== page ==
by Sara Mangiapane '15
What to do now
Know whether you want to re-recruit: Many of you may already know that you want to re-recruit with companies you did not get an internship offer from this past fall. But for those of you who got one of your top choices, know that re-recruiting in the fall may reveal new opportunities and give you some leverage to negotiate offers.
Send an email now to recruiters: Especially if you did not get an offer from their firm, remind recruiters you’re still interested and explain how your internship this summer will prepare you well for a full-time position.
Identify the key skills you want to develop: This will enable you to better focus your internship and reap the right benefits. For example, if you want to develop more quantitative skills, work with your manager to ensure your project has an analytical work stream. You want your summer experience to be incremental to your existing tool kit.
During the internship
Keep updating your resume over the summer with your newly acquired skills: The due date to upload resumes into GTS is July 27th, and you don’t want it to be the same resume from last fall. It will also be much easier than recalling everything in October after vacations, Random Walks, and LEAD.
Meet with other firms: Whether it is by phone or in person, it is great to follow-up with your contacts. However, when you do meet with other companies, be both respectful and discreet. Don’t be away from the office for hours or put these appointments on your work calendar that everyone can see. When talking about your internship, do not speak ill of your manager, your clients, or the company. Not only is this unprofessional, but word may also get back to your manager.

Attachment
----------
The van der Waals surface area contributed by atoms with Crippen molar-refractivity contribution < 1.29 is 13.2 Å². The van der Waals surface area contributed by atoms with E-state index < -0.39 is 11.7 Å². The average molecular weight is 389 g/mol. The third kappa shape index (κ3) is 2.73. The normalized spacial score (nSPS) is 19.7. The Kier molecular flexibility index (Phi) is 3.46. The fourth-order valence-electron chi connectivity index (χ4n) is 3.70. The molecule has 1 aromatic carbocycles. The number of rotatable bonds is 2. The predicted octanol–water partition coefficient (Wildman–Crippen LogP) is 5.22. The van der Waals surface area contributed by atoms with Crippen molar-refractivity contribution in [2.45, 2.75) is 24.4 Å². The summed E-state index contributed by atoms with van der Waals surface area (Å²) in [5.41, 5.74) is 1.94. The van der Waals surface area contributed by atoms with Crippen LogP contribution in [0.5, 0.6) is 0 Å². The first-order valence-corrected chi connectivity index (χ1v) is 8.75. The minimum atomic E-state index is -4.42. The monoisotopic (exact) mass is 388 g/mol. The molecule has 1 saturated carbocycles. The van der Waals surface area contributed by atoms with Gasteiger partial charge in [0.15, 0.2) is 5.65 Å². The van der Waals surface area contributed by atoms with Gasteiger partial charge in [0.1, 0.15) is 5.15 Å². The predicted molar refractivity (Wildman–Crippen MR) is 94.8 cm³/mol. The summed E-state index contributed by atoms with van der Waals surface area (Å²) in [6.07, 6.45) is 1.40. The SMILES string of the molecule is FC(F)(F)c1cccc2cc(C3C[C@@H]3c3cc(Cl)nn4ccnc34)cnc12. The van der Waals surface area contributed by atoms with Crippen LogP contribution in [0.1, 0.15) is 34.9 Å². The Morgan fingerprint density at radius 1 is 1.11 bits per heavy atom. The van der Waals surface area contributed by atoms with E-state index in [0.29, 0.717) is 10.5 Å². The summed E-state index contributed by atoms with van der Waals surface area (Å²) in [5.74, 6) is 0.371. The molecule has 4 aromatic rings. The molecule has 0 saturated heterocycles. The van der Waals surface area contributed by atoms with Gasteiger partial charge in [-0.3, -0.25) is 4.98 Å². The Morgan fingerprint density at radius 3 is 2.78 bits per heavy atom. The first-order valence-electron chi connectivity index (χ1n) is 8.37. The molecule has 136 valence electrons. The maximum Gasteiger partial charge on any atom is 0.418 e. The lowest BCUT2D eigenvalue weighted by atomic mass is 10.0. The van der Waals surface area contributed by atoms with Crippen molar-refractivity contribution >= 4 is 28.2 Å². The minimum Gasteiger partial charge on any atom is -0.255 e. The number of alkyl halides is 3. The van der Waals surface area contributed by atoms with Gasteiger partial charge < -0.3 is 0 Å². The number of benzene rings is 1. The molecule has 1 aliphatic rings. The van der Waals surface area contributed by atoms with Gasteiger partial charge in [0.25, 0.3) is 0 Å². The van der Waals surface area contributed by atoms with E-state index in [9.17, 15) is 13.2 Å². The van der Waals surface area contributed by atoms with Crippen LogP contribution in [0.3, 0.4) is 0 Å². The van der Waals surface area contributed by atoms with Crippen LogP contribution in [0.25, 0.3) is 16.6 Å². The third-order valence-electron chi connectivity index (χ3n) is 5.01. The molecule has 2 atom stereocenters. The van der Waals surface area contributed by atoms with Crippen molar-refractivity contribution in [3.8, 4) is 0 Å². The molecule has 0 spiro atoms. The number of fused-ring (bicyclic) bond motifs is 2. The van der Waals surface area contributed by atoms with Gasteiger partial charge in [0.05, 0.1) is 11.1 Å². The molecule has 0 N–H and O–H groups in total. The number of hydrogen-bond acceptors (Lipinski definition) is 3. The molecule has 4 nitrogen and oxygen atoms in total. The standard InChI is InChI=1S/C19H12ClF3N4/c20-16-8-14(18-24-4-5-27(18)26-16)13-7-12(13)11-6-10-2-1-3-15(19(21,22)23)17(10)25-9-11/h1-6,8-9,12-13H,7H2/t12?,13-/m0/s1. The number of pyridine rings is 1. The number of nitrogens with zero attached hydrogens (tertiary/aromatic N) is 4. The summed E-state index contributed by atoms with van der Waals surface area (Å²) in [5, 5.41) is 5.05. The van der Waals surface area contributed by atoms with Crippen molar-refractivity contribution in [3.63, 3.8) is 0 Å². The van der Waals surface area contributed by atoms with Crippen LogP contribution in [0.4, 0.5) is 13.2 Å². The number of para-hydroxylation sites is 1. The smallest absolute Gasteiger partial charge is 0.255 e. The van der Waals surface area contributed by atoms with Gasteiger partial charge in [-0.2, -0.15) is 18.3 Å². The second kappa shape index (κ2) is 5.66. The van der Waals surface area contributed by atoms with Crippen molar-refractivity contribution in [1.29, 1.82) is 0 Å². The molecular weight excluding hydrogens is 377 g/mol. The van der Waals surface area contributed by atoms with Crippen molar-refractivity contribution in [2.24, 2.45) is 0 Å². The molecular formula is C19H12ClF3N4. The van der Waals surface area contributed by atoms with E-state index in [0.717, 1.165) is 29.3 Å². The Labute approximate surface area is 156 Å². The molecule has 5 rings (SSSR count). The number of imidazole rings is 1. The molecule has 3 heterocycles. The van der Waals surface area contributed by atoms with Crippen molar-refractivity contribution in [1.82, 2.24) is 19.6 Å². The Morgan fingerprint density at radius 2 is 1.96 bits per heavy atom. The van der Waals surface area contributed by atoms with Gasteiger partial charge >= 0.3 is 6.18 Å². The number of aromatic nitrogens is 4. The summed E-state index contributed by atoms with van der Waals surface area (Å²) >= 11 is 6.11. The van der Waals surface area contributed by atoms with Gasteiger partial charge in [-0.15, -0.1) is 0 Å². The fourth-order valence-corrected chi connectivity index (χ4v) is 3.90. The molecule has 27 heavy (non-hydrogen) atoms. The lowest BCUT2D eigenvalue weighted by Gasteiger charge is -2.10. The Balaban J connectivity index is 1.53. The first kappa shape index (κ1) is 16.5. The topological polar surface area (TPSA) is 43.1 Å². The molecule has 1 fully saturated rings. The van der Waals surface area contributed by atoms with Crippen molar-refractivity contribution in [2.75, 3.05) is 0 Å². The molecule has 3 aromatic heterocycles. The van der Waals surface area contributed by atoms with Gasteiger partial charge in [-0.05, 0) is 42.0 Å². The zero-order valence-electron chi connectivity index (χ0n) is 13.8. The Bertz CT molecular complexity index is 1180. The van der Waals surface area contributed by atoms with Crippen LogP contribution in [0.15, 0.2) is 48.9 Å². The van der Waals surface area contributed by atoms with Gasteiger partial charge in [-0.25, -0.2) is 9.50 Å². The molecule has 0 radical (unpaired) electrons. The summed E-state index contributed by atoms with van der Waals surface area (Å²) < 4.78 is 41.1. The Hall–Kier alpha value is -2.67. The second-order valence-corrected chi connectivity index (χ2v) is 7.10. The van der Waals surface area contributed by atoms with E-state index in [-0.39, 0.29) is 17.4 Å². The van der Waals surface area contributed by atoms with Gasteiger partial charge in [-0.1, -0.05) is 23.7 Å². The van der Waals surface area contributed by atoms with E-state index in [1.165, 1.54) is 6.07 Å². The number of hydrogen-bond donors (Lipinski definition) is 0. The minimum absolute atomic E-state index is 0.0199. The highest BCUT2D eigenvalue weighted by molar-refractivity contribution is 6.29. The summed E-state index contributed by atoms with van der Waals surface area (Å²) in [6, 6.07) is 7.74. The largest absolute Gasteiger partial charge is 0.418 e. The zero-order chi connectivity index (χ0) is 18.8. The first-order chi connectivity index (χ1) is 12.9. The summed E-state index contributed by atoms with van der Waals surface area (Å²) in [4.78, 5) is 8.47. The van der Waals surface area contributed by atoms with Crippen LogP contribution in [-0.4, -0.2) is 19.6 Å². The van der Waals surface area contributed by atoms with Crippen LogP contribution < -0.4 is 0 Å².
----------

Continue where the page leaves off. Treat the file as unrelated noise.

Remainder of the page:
Check GTS regularly: Companies that recruit for full time may hold on- or off-campus events as early as September. Start checking GTS in mid-July for events and for job postings that have deadlines before classes start.
Follow-up with recruiters/alums: Ask whether there are full-time openings and share your summer experiences with them. Remember, you are a better candidate than you were last fall, and recruiters are interested in hearing about your development.
Talk to friends: Get the inside scoop on other companies from friends who interned there. They can share the good and the bad about their summer experience and let you know if full-time spots are open. In fact, many companies will ask their interns to recommend classmates for unfilled positions.
Nail down your story: Whether you received a full-time offer or not, have a clear story that links your summer internship and your recruiting efforts. Recruiting for the Big 3 consulting firms just because you didn’t get an offer last year is not enough. How does your summer experience support the next step you want to take in your career? If you’re having trouble crafting your story, attend Career Service’s Position your Summer Experience in October for tips.
Sara is a Career Advisor and enjoys second bites at apples.